Collector of Luck

I am afraid there is

something terrible

 

wrong with me. I go

about my night things.

 

My walk makes a sound

like this, thisthis, this

 

footsoles shushing

the floorboards, whispering

 

trust—that the stair will be

there, when I’m able to cross

 

it. When I can. I look in

on my books like infants—

 

Oh you sleep so well, Jericho,

and Deuteronomy, and all

 

the other names I keep

in books with leaves

 

and four-leaf clovers—or

almost four-leaf clovers.

 

Whatever luck is possible

in pressed lettuce, or tulips—

 

what is too full of rain

to really keep, but not

 

to love. This penny

I glue to the bottom

 

of my shoe, keep treading

on—the face of the dead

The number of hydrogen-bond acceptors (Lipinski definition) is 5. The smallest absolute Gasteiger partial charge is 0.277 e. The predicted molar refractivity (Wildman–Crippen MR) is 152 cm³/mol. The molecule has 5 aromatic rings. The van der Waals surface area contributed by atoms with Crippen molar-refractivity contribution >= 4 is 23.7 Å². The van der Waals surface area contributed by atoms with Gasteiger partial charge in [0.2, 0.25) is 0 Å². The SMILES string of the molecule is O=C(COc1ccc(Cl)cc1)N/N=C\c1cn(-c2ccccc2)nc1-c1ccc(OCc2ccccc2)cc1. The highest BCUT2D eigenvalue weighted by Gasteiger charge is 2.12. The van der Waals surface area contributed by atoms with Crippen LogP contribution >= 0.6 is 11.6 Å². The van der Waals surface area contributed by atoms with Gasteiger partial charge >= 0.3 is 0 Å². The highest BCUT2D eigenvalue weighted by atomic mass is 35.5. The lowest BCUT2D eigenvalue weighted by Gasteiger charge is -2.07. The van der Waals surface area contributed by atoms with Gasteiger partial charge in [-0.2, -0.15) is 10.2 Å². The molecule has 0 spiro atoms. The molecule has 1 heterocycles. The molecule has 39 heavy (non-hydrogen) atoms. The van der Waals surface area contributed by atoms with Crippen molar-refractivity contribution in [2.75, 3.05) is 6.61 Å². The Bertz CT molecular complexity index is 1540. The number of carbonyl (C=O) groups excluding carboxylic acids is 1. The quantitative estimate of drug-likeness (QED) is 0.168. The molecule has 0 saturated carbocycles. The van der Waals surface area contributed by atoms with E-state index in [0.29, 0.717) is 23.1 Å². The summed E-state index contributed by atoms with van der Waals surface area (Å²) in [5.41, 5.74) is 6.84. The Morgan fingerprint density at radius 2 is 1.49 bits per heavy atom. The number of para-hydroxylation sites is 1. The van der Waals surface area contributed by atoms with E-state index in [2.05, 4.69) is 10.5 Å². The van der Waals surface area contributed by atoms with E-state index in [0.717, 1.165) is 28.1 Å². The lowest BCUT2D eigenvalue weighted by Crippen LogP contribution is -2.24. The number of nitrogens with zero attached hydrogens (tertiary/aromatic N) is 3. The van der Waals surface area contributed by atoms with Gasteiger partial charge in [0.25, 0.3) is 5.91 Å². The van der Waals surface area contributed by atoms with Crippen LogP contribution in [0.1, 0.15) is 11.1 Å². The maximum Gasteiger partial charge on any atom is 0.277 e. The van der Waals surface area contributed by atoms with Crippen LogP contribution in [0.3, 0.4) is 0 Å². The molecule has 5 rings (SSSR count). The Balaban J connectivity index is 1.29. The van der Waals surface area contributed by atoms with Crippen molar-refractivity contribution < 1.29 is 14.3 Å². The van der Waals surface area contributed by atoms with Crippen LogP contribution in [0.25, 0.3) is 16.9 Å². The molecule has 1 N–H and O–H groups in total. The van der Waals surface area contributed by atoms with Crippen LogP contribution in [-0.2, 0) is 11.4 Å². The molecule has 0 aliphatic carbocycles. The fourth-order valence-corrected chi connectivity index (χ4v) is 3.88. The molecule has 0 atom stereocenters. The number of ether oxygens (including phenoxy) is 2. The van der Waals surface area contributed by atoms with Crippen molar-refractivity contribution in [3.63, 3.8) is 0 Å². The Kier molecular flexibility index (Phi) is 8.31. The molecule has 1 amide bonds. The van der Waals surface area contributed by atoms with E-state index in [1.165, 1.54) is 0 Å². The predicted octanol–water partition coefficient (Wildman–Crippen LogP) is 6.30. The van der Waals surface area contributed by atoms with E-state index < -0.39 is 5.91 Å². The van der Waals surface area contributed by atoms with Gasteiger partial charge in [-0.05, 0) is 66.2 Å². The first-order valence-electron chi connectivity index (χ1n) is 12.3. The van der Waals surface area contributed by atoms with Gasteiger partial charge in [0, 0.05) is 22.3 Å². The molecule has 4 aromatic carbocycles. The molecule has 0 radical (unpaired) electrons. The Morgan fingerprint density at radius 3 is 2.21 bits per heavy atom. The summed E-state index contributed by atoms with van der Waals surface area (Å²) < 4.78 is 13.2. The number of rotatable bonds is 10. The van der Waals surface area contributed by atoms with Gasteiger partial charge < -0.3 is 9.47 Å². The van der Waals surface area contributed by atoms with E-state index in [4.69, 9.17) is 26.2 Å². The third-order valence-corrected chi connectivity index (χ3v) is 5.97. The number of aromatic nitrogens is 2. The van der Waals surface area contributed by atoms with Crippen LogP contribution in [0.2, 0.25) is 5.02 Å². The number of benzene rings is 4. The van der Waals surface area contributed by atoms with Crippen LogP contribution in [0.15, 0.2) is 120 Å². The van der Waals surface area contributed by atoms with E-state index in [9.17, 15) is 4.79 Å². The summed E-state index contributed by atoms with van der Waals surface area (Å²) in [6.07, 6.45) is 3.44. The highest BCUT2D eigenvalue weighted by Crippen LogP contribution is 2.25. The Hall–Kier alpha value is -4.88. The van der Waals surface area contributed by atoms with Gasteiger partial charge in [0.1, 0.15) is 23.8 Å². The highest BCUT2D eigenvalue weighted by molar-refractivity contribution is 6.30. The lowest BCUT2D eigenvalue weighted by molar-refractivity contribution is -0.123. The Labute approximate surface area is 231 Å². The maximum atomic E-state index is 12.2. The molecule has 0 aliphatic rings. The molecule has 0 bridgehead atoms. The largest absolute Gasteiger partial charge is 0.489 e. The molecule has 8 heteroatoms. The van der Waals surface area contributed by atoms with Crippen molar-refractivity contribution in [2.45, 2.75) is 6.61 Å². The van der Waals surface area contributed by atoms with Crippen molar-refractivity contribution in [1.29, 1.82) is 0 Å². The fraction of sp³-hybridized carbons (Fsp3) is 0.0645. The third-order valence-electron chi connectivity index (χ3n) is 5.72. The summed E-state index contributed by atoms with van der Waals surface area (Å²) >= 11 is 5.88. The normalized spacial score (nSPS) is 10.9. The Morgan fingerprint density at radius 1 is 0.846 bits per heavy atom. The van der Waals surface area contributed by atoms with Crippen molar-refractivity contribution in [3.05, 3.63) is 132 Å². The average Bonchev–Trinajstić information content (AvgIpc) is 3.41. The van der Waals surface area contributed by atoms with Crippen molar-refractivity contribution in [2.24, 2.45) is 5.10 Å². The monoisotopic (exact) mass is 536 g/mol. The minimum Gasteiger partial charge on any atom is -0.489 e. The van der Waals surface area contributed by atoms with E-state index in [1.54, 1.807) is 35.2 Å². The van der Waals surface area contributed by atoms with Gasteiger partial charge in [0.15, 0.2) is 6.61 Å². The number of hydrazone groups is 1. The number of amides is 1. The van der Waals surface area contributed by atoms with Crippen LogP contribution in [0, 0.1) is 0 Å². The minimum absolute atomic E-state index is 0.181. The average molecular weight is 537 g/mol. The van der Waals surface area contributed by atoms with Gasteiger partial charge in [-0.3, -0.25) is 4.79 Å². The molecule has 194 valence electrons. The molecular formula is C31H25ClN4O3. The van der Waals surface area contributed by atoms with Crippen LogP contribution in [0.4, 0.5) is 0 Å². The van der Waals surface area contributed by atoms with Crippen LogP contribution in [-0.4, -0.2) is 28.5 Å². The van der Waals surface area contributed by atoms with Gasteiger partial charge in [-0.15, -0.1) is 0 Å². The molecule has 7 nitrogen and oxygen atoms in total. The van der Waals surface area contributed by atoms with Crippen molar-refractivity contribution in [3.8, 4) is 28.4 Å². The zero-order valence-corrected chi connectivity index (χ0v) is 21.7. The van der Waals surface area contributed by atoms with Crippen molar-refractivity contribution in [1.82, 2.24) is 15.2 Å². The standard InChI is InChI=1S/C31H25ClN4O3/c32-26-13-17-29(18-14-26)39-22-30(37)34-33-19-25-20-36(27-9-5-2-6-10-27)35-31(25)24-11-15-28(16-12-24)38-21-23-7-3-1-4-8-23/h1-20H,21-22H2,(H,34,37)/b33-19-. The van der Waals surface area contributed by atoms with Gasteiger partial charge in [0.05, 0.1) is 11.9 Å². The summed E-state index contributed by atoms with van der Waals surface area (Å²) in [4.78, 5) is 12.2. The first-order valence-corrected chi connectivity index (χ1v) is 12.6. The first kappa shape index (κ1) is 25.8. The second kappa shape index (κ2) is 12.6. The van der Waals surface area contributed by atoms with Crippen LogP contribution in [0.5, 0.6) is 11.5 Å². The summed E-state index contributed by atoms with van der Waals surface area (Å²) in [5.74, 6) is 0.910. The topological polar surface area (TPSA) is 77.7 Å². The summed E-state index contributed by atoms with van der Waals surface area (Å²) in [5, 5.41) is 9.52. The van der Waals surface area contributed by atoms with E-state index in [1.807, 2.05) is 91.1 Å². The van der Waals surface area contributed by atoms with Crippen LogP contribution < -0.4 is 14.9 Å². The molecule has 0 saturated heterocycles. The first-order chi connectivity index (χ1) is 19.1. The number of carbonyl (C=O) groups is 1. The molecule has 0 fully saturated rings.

good man kissing

whatever I cross.

 

*

 

Annah Browning is a Ph.D. candidate in the Program for Writers at The University of Illinois-Chicago, and the author of a chapbook, The Marriage (Horse Less Press, 2013). Her poems have recently appeared in Verse Daily, Indiana Review, Willow Springs, Boulevard, Radar Poetry, and other journals. She is an editor of Grimoire, an online literary magazine of witchy and the weird.

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